Sometimes you know your work needs a change in direction, but you're not quite sure how to go about it. Such was the case with the first group of prints I'd attempted in Roswell. Indeed, I made them almost a year ago now, but I was so unhappy with them that I didn't post about them until now.

I knew I needed to establish an identity with Roswell that was distinct from the sort of work I was doing in Vermont, but I didn't know how to go about it initially. I'd been working with organic subjects such as trees, so I decided to try my hand at architecture when I got to Roswell. While out sketching one morning, I found a crumbling facade. I liked the texture, so I drew it before it got too hot:

From there, I created a drypoint on Plexiglas.

Then I printed a few versions:

The subject matter may have been different, but I found myself going back to my usual techniques of multiple monotypes. I ended up creating a trio of prints, with each one incorporating a different color scheme.

I thought the monotypes were too similar to the sort of work I was doing in Vermont, so I added shapes to break up the uniformity of color:

Looking at the prints, I found myself thinking about detritus. The architectural background came from an abandoned building, and the colors and shapes I'd used in the monotypes were based on discarded objects I'd found walking along the road. Thinking of ways to continue the theme of cast-off items, I tossed some cast-off dove feathers I'd collected over the last few months.

Typically in my layered prints I create line drawings, but this time I went for a trompe l'oeil effect, using paint as well as ink. I wanted to make the feathers look as realistic as possible in order to heighten the more abstract nature of the rest of the print. The final pieces turned out like this:

The most successful one, in my opinion. I ended up giving it to a friend as a Christmas present. 
From a technical standpoint, the prints were as competent as anything else I'd done, but I wasn't happy with them. Initially I thought it was because I'd tried doing too much with them visually, so I put them in a box and forgot about them. Looking back at them now, though, I can more readily understand the source of my dissatisfaction. In trying to change my subject matter, I was concentrating on Roswell's negative aspects. During my time in Vermont, I expressed my ruminations on memory, experience, and the subjectivity of both through landscapes and other subject matter I enjoyed. My prints asked questions about the nature of existence, but did so in a positive way by using imagery extracted from a place I enjoyed.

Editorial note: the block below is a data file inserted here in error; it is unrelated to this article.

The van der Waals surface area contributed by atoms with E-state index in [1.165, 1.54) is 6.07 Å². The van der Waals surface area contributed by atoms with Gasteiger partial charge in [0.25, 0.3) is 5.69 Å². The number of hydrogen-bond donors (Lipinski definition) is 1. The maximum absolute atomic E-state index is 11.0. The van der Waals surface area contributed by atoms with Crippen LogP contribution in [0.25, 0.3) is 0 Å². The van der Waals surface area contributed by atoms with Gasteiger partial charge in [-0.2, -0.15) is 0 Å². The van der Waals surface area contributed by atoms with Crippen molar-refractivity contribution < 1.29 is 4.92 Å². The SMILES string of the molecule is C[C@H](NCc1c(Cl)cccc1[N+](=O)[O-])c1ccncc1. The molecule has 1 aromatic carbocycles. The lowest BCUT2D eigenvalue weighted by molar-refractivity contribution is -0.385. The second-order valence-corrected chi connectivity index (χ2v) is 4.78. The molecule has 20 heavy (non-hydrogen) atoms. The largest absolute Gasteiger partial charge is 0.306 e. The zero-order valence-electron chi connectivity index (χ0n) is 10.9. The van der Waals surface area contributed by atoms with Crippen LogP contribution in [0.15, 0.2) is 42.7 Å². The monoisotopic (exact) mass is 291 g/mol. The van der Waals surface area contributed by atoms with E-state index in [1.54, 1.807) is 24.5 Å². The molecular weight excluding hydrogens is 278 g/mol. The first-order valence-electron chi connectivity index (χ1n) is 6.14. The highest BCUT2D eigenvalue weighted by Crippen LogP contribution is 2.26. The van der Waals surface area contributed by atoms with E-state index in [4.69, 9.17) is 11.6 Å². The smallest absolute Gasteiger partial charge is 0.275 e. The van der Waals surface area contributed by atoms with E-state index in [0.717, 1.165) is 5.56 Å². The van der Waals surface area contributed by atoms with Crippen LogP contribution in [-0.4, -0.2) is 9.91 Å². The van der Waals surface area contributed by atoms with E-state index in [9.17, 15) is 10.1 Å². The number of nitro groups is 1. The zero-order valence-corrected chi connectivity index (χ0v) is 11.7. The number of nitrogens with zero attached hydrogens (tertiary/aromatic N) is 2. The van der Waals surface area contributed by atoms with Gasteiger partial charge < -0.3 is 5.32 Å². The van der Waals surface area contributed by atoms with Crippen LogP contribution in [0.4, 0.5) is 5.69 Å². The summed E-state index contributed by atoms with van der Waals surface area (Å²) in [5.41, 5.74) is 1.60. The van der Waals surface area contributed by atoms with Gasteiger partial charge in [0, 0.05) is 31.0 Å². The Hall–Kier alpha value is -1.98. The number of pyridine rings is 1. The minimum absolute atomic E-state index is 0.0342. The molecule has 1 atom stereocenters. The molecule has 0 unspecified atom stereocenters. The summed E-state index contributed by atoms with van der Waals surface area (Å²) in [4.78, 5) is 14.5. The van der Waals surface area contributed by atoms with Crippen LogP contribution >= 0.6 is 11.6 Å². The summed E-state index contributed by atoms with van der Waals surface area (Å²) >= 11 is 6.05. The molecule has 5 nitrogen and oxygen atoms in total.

With the Roswell prints, I shifted my focus to detritus. By focusing on cast-off things, I concentrated on that which we choose to forget, not to remember. This isn't a bad thing in itself, but what it did do was cast Roswell in a somewhat negative light for me. I didn't find myself enjoy my setting as much as I could have because I was focusing on less positive qualities. I'm not saying that art should be all sunshine and kittens, it needs to ask provocative questions to be relevant, but for me personally, it was too soon to be probing the forgotten side of Roswell. I needed to appreciate the town's good characteristics in order to feel comfortable with it as a place, and only then would I be able to approach its detritus without bring overwhelmed by it. To put it bluntly, I didn't like the prints because they highlighted what I didn't like about Roswell at the time. My intentions were good, I wanted to try something new, but it wasn't the best way to start off in a new town.

Thankfully, I did change tactics, which has allowed me to focus on Roswell's many positive aspects. I learned how to marble paper, which has enabled me to energize my prints in a new way. I've also gone back to organic subject matter (with the exception of that great silo), because it has its own unique qualities that deserve exploration. I spend most of my free time at Bottomless Lakes and other parks anyway, so it makes more sense to focus on subjects that relate more directly to my immediate experiences. I've also continued working with clay, which allows for even more possibilities (I know, I haven't posted much of it here, but I'm still practicing). 

Will I ever go back to Roswell's detritus? Perhaps, but now is not the time, and quite frankly, I have enough to keep me busy.